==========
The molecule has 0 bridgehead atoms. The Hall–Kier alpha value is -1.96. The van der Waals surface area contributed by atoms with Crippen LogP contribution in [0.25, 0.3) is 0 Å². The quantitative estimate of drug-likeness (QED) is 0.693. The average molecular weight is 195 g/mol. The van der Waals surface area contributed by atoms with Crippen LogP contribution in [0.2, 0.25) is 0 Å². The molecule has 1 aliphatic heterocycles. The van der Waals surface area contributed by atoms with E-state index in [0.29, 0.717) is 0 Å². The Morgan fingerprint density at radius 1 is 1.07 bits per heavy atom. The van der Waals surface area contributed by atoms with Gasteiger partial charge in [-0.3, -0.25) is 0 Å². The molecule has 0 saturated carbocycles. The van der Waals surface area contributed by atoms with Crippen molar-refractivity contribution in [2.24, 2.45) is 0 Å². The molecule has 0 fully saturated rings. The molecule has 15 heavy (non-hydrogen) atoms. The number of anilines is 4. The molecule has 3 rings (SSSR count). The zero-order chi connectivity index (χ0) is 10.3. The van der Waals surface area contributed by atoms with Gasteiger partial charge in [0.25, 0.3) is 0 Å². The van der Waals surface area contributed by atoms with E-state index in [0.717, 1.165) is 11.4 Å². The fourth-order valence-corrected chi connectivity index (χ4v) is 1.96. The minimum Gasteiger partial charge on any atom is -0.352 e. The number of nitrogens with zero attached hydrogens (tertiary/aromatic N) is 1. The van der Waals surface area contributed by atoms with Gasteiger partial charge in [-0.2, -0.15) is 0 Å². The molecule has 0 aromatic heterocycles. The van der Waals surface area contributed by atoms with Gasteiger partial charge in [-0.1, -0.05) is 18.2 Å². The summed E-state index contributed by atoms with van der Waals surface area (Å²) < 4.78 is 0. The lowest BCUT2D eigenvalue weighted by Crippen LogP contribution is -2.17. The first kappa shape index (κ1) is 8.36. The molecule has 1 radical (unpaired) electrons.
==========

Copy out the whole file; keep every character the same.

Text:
The molecule has 0 bridgehead atoms. The Hall–Kier alpha value is -1.96. The van der Waals surface area contributed by atoms with Crippen LogP contribution in [0.25, 0.3) is 0 Å². The quantitative estimate of drug-likeness (QED) is 0.693. The average molecular weight is 195 g/mol. The van der Waals surface area contributed by atoms with Crippen LogP contribution in [0.2, 0.25) is 0 Å². The molecule has 1 aliphatic heterocycles. The van der Waals surface area contributed by atoms with E-state index in [0.29, 0.717) is 0 Å². The Morgan fingerprint density at radius 1 is 1.07 bits per heavy atom. The van der Waals surface area contributed by atoms with Gasteiger partial charge in [-0.3, -0.25) is 0 Å². The molecule has 0 saturated carbocycles. The van der Waals surface area contributed by atoms with Crippen molar-refractivity contribution in [2.24, 2.45) is 0 Å². The molecule has 0 fully saturated rings. The molecule has 15 heavy (non-hydrogen) atoms. The number of anilines is 4. The molecule has 3 rings (SSSR count). The zero-order chi connectivity index (χ0) is 10.3. The van der Waals surface area contributed by atoms with Gasteiger partial charge in [0.25, 0.3) is 0 Å². The van der Waals surface area contributed by atoms with E-state index in [0.717, 1.165) is 11.4 Å². The fourth-order valence-corrected chi connectivity index (χ4v) is 1.96. The minimum Gasteiger partial charge on any atom is -0.352 e. The number of nitrogens with zero attached hydrogens (tertiary/aromatic N) is 1. The van der Waals surface area contributed by atoms with Gasteiger partial charge in [-0.2, -0.15) is 0 Å². The molecule has 0 aromatic heterocycles. The van der Waals surface area contributed by atoms with Gasteiger partial charge in [-0.1, -0.05) is 18.2 Å². The summed E-state index contributed by atoms with van der Waals surface area (Å²) < 4.78 is 0. The lowest BCUT2D eigenvalue weighted by Crippen LogP contribution is -2.17. The first kappa shape index (κ1) is 8.36. The molecule has 1 radical (unpaired) electrons.